Deal activity surges in two main cities

Office demand in capital ‘at highest for 12 years’

TanfieldTake-up of Edinburgh office space could approach levels last seen 12 years ago if current trends continue, according to new research from Knight Frank, the real estate consultancy.

Deal activity surged in Edinburgh during the first half of this year, while investment in Glasgow reached £128 million; almost double the levels seen during the same period last year.

The firm’s twice-yearly research found there was outstanding demand for 560,000 sq ft of occupier requirements in the city centre of Glasgow – the highest for 10 years.

In Edinburgh, Knight Frank suggests take-up of office space could rise on last year’s 740,000 sq ft, which was the highest for a decade. Investment volumes in the capital reached £149m for the first half of the year as institutional investors moved to take advantage of the growing demand.

Requirements for office space in Glasgow were largely driven by the engineering and financial sectors, representing 50% of total activity, while in Edinburgh technology, media and telecoms (TMT) and professional services accounted for 48% of total take-up in H1 2015.

Alasdair Steele, partner and Knight Frank’s Edinburgh Office head, said: “Confidence, investment and take-up are high in the Edinburgh market. Our forecasts suggest 2015 could have the highest amount of office space committed since 2003. Investment has also begun to rise again; up 26% on H2 2014.

“This surge in activity is clearly having an effect on the level of Grade A supply; new office stock in the city is at its lowest in nearly three years. As a result, potential occupiers could struggle to find new office premises in Edinburgh city centre.

“Given the strictly limited development pipeline we expect this to continue and prime rents could rise above £30 per sa ft by the end of the year.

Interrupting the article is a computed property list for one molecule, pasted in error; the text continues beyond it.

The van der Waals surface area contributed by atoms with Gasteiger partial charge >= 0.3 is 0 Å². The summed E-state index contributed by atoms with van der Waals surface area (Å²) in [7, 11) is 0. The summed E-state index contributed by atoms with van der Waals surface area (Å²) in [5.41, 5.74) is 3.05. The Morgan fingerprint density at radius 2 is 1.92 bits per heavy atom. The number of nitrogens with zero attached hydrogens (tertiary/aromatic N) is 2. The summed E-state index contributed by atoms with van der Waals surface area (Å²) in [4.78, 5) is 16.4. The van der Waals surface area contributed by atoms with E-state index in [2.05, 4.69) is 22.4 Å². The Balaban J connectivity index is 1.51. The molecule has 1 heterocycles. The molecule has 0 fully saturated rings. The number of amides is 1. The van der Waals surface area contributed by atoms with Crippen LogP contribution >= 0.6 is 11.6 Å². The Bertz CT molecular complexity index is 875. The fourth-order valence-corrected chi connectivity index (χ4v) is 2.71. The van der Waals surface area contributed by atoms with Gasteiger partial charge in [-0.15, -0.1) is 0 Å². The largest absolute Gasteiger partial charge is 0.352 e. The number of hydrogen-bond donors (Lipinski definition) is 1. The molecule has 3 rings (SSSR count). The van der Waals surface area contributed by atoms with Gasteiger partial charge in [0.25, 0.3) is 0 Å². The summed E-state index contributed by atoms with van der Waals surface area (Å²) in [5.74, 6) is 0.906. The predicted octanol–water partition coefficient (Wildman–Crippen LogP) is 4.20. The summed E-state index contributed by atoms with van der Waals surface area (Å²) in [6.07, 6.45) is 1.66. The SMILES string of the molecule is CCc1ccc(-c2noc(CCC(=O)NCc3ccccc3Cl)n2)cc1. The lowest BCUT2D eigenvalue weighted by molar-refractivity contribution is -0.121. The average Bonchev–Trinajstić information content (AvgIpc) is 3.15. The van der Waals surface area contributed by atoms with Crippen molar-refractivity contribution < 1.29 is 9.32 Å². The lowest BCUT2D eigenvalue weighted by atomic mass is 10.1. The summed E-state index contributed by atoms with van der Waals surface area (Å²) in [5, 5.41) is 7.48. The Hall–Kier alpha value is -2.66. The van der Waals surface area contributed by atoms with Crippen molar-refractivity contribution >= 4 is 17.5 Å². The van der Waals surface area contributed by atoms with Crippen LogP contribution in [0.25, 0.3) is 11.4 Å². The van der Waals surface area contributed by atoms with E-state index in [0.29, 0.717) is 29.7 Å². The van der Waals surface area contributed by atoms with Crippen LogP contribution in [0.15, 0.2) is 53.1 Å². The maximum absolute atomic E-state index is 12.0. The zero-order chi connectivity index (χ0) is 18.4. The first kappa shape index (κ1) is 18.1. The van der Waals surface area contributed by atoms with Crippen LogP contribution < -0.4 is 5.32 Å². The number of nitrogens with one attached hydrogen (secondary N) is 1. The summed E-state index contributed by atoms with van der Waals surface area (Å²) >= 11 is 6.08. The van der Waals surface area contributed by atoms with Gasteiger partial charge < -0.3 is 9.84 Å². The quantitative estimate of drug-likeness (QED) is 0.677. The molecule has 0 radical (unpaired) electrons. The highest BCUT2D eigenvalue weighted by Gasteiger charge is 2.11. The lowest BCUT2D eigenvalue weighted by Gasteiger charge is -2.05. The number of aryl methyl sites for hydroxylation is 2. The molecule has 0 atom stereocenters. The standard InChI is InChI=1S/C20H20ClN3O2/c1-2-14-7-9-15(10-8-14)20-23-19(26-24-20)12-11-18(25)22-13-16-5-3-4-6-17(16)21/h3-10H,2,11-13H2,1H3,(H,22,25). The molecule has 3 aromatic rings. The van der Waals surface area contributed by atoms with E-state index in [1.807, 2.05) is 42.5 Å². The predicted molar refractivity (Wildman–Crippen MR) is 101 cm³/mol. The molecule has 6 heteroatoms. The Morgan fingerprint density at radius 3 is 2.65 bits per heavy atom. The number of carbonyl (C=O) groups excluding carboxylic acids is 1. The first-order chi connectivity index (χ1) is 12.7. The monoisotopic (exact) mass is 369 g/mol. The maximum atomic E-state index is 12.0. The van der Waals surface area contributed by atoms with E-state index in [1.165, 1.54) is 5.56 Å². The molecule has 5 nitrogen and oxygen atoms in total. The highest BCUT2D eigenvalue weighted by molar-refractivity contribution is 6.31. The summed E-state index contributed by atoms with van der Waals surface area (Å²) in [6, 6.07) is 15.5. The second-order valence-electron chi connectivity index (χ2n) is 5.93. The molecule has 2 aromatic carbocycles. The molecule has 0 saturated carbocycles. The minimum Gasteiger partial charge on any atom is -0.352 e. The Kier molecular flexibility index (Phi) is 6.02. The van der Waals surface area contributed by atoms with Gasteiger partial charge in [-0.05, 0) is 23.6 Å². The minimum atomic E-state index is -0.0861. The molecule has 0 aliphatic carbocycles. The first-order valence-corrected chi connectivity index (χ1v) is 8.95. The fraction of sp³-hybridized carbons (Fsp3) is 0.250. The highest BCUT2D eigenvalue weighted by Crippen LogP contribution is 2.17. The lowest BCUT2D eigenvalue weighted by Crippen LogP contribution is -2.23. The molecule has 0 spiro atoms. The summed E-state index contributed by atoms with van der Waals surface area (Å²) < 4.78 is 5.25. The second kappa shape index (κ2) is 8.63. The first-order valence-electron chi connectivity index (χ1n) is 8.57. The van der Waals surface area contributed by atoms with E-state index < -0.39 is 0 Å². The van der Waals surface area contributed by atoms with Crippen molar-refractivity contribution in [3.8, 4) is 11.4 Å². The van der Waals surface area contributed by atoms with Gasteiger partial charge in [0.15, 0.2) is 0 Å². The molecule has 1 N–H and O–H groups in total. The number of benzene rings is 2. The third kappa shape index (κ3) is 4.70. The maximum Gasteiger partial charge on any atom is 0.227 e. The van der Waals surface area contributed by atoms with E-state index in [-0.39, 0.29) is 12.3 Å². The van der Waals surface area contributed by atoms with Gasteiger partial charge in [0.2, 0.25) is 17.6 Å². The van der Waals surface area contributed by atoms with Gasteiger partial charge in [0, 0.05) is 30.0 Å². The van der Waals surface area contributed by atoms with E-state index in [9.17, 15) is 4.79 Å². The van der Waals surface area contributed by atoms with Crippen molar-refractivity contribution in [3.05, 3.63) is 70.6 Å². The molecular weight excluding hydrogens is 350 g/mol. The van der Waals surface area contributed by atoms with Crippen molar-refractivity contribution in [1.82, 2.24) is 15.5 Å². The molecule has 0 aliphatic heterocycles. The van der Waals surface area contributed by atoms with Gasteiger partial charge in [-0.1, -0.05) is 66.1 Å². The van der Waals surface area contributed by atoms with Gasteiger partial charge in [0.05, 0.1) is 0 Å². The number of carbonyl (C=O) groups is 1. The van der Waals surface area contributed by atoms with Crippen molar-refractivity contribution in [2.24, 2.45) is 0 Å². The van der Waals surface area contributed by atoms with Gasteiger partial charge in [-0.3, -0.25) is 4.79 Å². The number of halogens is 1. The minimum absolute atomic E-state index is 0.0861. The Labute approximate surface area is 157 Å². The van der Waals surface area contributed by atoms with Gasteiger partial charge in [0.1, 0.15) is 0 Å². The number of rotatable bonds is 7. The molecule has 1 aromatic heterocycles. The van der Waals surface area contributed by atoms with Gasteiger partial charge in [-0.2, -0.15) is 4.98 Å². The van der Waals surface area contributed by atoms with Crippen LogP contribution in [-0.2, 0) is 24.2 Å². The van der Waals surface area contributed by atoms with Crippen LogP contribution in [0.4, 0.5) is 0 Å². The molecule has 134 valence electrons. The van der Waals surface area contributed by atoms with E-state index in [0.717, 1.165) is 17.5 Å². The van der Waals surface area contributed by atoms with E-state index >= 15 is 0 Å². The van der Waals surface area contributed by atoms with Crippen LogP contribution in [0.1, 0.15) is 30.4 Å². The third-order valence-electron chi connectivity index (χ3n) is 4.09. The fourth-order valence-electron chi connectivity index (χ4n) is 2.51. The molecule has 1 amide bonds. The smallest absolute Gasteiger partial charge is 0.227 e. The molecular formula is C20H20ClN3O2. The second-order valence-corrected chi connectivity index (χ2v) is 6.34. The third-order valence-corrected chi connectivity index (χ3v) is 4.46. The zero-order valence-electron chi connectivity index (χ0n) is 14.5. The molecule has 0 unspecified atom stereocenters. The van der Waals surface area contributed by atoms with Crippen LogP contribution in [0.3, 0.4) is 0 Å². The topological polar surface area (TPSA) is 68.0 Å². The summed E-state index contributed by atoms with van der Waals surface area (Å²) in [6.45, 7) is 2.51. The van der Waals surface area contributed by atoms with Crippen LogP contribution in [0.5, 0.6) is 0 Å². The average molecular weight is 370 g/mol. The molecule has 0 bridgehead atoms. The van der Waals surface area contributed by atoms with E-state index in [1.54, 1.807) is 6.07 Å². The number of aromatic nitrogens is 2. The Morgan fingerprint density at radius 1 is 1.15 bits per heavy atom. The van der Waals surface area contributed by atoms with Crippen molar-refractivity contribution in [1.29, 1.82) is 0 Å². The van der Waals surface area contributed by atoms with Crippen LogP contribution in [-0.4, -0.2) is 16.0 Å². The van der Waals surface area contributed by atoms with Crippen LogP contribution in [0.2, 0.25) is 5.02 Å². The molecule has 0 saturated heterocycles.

“Edinburgh offices performed strongly in 2014, with rents rising and yields hardening and we anticipate that both of these trends will continue over the next twelve months.”

Investment in Edinburgh was largely driven by UK institutions, which have seen the capital as a source of superior yields and value for assets compared to other regional cities. The largest deal in the city saw the Rockspring UK Value Fund purchase 1 Tanfield in an agreement worth £56m, reflecting a net initial yield of 6.5%.

Glasgow’s biggest deal was the purchase of 120 Bothwell Street by M&G Real Estate from C S Euroreal for £72.4m, with a net initial yield of 6.2%. In another notable transaction, the Ambassador Group acquired 31 Stockwell Street from Fortress Investment Group for £26m, with a net initial yield of 8.2%.

John Rae, partner and Knight Frank’s Glasgow Office head, said: “The outlook for Glasgow is undoubtedly positive – particularly from an investor perspective. Yields are now at an average of 5.5% and given the level of demand for prime office space, many will see it as an opportunity to achieve strong returns and sustained performance.

“The Glasgow market is split into two tiers. On one side you have huge demand for Grade A space with diminishing supply – although there are projects underway to relieve that pressure. On the other, there’s an oversupply of Grade B space; some of which requires significant refurbishment.

“This combination of factors could see the rents for Grade A office space come under pressure as demand continues to rise, reaching £30 per sq ft by the end of the year.”

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